—Mark W. Estrin, updated by Robyn Karney

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ALLEN, Woody

Nationality: American. Born: Allen Stewart Konigsberg in Brooklyn, New York, 1 December 1935. Education: Attended Midwood High School, Brooklyn; New York University and City College of New York, 1953. Family: Married 1) Harlene Rosen, 1954 (divorced); the actress Louise Lasser, 1965 (divorced); one son and one daughter with the actress Mia Farrow. Career: 1952—started writing for Sid Caesar's show Caesar's Hour, also wrote for the Ed Sullivan Show and the Tonight Show; 1961—having been urged by managers Jack Rollins and Charles Joffe to become a stand-up comedian, debuted at The Duplex, a Greenwich Village nightclub; 1964–65—in TV series That Was the Week That Was; 1966—first play, Don't Drink the Water, opened on Broadway; 1969–70—played the leading role of Allan Felix in his own drama, Play It Again, Sam on Broadway; 1965—film acting debut in What's New, Pussycat?, his own screenplay; 1969—film directing debut in Take the Money and Run.Awards: Sylvania Award, for script of an episode of Caesar's Hour, 1957; Academy Awards for Best Director and Best Original Screenplay, and National Society of Film Critics Award, for Annie Hall, 1977; British Academy Award and New York Film Critics Award, Best Screenplay, for Manhattan, 1979; Academy Award for Best Screenplay, Golden Globe Award, and New York Film Critics Award, for Hannah and Her Sisters, 1987; D. W. Griffith Lifetime Achievement Award, Directors Guild of America, 1996. Agent: Rollins and Joffe, 130 West 57th Street, New York, NY 10019, U.S.A.

Films as Actor:


What's New, Pussycat? (Clive Donner) (as Victor Shakapopulis, + sc)


What's Up, Tiger Lily? (Tanaguchi—dubbed Japanese film) (as narrator, + pr, co-sc)


Casino Royale (Huston and others) (as Jimmy Bond/Dr. Noah)


Play It Again, Sam (Aspirins for Three) (Ross) (as Allan Felix, + sc)


The Front (Ritt) (as Howard Prince)


King Lear (Godard) (as Mr. Alien)


Scenes from a Mall (Mazursky) (as Nick)


Antz (voice)

Films as Actor, Director, and Scriptwriter:


Take the Money and Run (as Virgil Starkwell, co-sc)


Bananas (as Fielding Mellish, co-sc)


Everything You Always Wanted to Know about Sex but Were Afraid to Ask (as Victor/Fabrizio/Fool/Sperm)


Sleeper (as Miles Monroe, co-sc, + mus)


Love and Death (as Boris Dimitrovich Grushenko)


Annie Hall (as Alvy Singer, co-sc)


Interiors (d, sc only)


Manhattan (as Isaac Davis, co-sc)


Stardust Memories (as Sandy Bates)


A Midsummer Night's Sex Comedy (as Andrew)


Zelig (as Leonard Zelig)


Broadway Danny Rose (title role)


The Purple Rose of Cairo (d, sc only)


Hannah and Her Sisters (as Mickey)


Radio Days (as narrator); September (d, sc only)


Another Woman (d, sc only)


"Oedipus Wrecks" ep. of New York Stories (as Sheldon Mills); Crimes and Misdemeanors (as Cliff Stern)


Alice (d, sc only)


Shadows and Fog (as Kleinman); Husbands and Wives (as Gabe Roth)


Manhattan Murder Mystery (as Larry Lipton, co-sc)


Bullets over Broadway (d, co-sc only); Don't Drink the Water (for TV)


Mighty Aphrodite (as Lenny Weinrib)


Everyone Says I Love You (as Joe)


Deconstructing Harry (as Harry Block)




Sweet and Lowdown


Small Time Crooks

Other Films:


Don't Drink the Water (Morris) (sc)


Wild Man Blues (himself)


By ALLEN: books—

Don't Drink the Water (play), New York, 1967.

Play It Again, Sam (play), New York, 1969.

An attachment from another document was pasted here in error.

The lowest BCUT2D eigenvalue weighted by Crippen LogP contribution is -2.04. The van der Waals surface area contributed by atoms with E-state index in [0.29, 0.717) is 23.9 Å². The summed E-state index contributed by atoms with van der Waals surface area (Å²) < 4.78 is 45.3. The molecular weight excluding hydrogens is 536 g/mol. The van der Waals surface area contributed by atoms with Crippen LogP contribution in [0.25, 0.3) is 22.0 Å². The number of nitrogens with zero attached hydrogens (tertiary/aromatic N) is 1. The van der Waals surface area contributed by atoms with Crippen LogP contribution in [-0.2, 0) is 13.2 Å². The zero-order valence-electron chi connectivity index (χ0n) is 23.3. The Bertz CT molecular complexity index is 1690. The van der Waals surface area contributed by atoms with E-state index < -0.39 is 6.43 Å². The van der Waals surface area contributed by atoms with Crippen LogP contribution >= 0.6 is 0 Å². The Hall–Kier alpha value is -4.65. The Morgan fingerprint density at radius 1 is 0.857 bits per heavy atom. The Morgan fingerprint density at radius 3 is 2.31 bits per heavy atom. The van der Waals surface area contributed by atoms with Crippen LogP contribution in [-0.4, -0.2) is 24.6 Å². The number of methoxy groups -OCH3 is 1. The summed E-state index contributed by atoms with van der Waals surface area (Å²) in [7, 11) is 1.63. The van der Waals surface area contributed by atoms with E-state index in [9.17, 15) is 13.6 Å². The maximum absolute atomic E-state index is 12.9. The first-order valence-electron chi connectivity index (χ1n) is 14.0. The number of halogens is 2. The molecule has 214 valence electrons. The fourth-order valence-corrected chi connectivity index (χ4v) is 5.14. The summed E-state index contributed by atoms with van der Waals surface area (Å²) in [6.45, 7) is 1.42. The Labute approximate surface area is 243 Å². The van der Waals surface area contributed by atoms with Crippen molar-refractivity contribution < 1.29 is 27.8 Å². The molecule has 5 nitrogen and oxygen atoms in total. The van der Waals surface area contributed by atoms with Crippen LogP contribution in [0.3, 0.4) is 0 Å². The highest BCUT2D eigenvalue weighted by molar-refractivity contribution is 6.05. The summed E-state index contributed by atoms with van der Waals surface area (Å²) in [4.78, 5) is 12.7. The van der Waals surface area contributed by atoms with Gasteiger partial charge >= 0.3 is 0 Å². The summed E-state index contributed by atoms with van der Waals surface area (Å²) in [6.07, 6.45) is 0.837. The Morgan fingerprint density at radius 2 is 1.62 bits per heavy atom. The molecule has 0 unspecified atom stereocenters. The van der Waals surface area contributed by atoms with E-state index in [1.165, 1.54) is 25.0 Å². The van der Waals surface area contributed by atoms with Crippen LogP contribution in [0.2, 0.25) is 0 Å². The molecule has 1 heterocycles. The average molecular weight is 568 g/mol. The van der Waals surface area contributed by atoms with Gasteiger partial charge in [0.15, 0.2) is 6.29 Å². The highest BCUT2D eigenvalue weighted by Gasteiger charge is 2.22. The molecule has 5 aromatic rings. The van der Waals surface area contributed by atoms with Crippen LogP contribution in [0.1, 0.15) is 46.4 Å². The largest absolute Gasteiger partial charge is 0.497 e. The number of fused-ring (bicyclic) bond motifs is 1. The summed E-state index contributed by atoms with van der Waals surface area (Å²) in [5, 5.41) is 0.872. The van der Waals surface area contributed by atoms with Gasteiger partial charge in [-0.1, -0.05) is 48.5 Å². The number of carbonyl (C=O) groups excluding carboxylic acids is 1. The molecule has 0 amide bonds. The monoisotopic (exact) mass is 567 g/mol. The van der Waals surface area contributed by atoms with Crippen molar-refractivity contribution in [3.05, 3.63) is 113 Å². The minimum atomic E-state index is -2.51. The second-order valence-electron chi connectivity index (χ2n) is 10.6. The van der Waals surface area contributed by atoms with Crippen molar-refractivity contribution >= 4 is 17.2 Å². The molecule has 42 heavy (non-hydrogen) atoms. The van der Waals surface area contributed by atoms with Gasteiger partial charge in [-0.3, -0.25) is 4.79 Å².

Getting Even, New York, 1971.

Death (one-act play), New York, 1975.

God (one-act play), New York, 1975.

Without Feathers, New York, 1975.

Non-Being and Somethingness, New York, 1978.

Side Effects, New York, 1980.

The Floating Light Bulb (play), New York, 1982.

Four Films of Woody Allen (Annie Hall, Interiors, Manhattan,

Stardust Memories), New York, 1983.

Hannah and Her Sisters, New York, 1987.

Three Films of Woody Allen (Zelig, Broadway Danny Rose, The

Purple Rose of Cairo), New York, 1987.

Central Park West (one-act play), New York, 1995.

By ALLEN: articles—

"How Bogart Made Me the Superb Lover I Am Today," in Life (New York), 21 March 1969.

"On Love and Death," in Esquire (New York), 19 July 1975.

Interview with Anthony DeCurtis, in Rolling Stone (New York), 16 September 1993.

"So You're the Great Woody Allen . . . ?," interview with Bill Zehme, in Esquire (New York), October 1994.

"Play It Again, Man," interview with Linton Chiswick, in Time Out (London), March 13, 1996.

"Bullets Over Broadway Danny Rose of Cairo: The Continuous Career of Woody Allen," interview with Tomm Carroll, in DGA (Los Angeles), May/June 1996.

On ALLEN: books—

Lax, Eric, On Being Funny: Woody Allen and Comedy, New York, 1975.

Yacowar, Maurice, Loser Take All: The Comic Art of Woody Allen, New York, 1979; rev. ed., 1991.

Palmer, M., Woody Allen, New York, 1980.

Jacobs, Diane, . . . But We Need the Eggs: The Magic of Woody Allen, New York, 1982.

Brode, Douglas, Woody Allen: His Films and Career, New York, 1985.

Pogel, Nancy, Woody Allen, Boston, 1987.

Sinyard, Neil, The Films of Woody Allen, London, 1987.

McCann, Graham, Woody Allen: New Yorker, New York, 1990.

Lax, Eric, Woody Allen, New York, 1992.

Groteke, Kristi, Mia & Woody, New York, 1994.

Björkman, Stig, Woody Allen on Woody Allen, New York, 1995.

Blake, Richard Aloysius, Woody Allen: Profane and Sacred, Metuchen, New Jersey, 1995.

Perspectives on Woody Allen, edited by Renee R. Curry, New York, 1996.

Fox, Julian, Woody: Movies from Manhattan, Overlook Press, New York, 1996.

Lee, Sander H., Woody Allen's Angst; Philosophical Commentaries on His Serious Films, McFarland & Company, Inc., Jefferson, 1997.

Nichols, Mary P., Reconstructing Woody: Art, Love, & Life in the Films of Woody Allen, Rowman & Littlefield Publishers, Inc., Lanham, 1998.

On ALLEN: articles—